Okay, here's the last chapter.
She said yes. And I had never been so elated. I hadn't been expecting a no, but, then again, I hadn't been expecting a yes. In truth, I don't really know what I had been expecting—but she'd said yes.
Over the next few months, we picked out flowers and designs for the wedding—well, I didn't pick out anything, I let her have everything she wanted. This was her wedding… I had been married to her for a long, long time. I wanted her to have the perfect wedding, because she had already made my life perfect… she had already made me the happiest man on the face of the planet.
We tottered back and forth on a date—and settled on December 30th. We both agreed that we loved the notion of both ending a year together and immediately beginning a new one… and our life together.
It was an experience I had never before had. All of a sudden, I wasn't just talking about the rest of my life, I was planning it. And planning it with the woman of my dreams, no less. It all seemed so surreal to me.
I kept waiting for someone to turn to me and say 'haha, you're on candid camera.' I kept waiting for the catch. I kept waiting for someone to tell me it had all been a cruel joke. I kept waiting for her to realize that she didn't love me. I kept waiting for someone more handsome to come sweep her off her feet. I kept waiting for someone to wake me up from this wonderfully amazing dream I was having.
But none of that happened, and on December 30th, I was faced with the most wonderful reality that I had ever had the good fortune of experiencing.
I stood at the end of the aisle watching the flower girl come down the isle, and I saw the face of a daughter we would someday have together. I watched the bridesmaids come down the aisle and I thought of the friends we would make together.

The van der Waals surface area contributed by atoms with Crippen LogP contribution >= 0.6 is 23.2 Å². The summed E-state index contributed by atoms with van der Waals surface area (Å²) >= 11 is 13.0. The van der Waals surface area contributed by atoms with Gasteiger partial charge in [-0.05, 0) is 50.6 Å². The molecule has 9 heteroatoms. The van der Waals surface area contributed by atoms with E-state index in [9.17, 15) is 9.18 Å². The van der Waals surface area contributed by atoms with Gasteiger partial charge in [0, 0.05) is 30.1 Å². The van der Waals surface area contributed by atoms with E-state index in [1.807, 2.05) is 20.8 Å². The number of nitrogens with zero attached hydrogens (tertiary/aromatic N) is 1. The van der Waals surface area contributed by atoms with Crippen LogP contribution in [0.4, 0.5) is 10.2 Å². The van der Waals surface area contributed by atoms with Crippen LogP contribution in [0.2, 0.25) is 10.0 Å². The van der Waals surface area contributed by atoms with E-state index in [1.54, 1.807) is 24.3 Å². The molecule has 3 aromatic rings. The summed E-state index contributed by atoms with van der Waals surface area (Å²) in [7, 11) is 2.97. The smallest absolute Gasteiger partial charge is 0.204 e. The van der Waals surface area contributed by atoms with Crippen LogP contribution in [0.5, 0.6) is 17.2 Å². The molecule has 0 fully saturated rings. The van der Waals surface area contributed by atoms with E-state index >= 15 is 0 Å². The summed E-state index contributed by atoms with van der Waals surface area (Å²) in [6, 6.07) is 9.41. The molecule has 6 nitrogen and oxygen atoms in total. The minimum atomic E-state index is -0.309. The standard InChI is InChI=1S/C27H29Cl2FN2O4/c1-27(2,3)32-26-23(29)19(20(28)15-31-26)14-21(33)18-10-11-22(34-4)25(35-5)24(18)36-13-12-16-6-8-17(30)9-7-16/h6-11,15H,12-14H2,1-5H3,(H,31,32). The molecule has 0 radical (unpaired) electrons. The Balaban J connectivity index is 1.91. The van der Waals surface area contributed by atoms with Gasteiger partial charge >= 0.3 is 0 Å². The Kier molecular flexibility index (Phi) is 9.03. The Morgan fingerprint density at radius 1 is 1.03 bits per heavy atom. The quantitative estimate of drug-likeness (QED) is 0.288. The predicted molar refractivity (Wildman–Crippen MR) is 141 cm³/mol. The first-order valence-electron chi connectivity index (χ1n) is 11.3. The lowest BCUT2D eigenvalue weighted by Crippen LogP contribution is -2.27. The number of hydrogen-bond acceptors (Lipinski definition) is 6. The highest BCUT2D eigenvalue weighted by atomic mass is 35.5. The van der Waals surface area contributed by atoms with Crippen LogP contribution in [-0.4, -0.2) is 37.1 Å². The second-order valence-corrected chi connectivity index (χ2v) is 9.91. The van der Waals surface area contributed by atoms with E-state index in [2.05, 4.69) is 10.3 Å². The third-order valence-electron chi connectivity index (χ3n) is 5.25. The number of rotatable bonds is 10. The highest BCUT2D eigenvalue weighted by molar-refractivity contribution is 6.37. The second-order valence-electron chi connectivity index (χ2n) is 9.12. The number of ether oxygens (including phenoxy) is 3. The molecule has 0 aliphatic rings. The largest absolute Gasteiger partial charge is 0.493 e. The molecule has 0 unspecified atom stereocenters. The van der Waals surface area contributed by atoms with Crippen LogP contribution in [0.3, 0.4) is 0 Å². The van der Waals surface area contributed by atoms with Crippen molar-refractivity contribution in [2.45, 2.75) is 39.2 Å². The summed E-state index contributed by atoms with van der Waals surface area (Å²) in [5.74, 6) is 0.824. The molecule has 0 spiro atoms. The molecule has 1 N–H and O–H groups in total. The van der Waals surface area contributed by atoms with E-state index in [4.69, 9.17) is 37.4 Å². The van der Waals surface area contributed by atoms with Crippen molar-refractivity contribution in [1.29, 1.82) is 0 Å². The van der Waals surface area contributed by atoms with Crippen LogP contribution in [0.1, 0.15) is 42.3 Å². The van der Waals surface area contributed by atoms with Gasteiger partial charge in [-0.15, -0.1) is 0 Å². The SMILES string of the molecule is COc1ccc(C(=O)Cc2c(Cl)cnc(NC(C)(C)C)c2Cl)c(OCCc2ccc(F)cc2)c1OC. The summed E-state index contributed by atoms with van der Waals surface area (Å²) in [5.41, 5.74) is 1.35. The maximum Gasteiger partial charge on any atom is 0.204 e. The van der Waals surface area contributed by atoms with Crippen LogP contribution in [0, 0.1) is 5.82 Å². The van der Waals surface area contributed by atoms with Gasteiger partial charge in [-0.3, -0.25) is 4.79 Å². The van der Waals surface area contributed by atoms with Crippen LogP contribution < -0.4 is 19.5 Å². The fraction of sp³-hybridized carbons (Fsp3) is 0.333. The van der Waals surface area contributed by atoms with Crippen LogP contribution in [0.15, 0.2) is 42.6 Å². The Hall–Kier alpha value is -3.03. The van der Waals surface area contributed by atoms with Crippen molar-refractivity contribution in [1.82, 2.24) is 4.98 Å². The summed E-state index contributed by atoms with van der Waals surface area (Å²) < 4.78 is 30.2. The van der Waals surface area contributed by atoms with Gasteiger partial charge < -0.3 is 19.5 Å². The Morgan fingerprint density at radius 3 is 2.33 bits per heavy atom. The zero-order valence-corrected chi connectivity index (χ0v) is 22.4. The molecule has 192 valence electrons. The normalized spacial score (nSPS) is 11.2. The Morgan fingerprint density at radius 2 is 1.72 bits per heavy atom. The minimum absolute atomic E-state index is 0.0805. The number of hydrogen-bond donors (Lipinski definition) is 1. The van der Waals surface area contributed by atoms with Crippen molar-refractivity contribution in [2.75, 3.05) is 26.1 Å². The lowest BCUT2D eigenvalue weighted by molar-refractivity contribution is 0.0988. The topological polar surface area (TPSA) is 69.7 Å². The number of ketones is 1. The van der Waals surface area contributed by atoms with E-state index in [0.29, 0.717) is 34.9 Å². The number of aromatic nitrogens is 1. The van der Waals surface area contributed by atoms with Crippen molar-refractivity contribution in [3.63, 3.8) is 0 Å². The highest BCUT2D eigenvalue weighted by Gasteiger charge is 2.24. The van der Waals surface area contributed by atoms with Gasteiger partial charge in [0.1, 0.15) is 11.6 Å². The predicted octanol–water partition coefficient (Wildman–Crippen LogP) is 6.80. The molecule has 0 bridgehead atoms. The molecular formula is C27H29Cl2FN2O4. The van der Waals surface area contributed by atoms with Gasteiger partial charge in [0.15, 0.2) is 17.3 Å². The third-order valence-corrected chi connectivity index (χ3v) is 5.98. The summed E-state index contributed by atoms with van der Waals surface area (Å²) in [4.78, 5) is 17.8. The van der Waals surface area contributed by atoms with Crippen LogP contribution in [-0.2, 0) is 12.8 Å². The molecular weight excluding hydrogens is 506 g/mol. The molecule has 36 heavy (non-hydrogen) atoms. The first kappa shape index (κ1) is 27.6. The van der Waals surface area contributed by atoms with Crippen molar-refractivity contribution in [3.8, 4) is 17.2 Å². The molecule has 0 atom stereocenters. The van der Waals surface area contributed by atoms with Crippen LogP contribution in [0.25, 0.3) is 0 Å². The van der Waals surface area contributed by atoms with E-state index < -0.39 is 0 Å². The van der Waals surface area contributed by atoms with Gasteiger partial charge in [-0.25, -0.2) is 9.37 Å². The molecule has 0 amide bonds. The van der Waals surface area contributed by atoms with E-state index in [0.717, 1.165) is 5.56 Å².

And, as I stood at the end of the aisle listening to the bridal march, I saw my dreams in an off-white gown come straight at me. Everything I had ever wanted I saw coming straight at me. And the amazing thing of it was, she wasn't running away. No, she was smiling. And that smile lit my heart aflame. I felt something inside, something pull tightly at my heart, and tears came to my eyes.
She stopped in front of me, and I lifted her veil and gazed into her beautiful blue eyes, and everything from then on was a blur. Right up until I said 'I do.' I did. I did, I did, I did.
"You may now kiss the bride." And I did that, too. As I felt the tears roll down her face—happy tears, too, began to flow from my eyes. And I'm not a crying man. But there was something about her… and God knows there was something about that moment that made me want to stay there forever.
We didn't go away on our honeymoon. We just took time off from work to lounge around and enjoy each other's company. On the 31st, we were invited to some New Year's Eve parties, but we decided to stay in.
We spent the day in bed, sleeping every now and then. But mostly, I held her. I held her in my arms to make sure she was real. To make sure I wasn't dreaming. That this all wasn't some figment of my imagination.
And I told her I loved her every chance I got. I'm sure she got annoyed with it at times, but I just had to let her know. And she told me she loved me just as many times… but I never got tired of hearing it.
That night, she decided, impromptu, that she wanted to cook me something for dinner. A late dinner, as it was already ten o'clock.
I told her in wasn't necessary, that we could just order out… but she'd have none of it. She said she wanted to cook me dinner on our first real day as a married couple. She went on and on about the things she made, and I gave in because she was so enthusiastic about it. She just looked so adorably happy.
I told her to write down the ingredients, that I'd go get it. But she said that, too, was unacceptable. Not that she fell into the housewife role or anything, just that only she knew what kind of ingredients to get to make everything just right.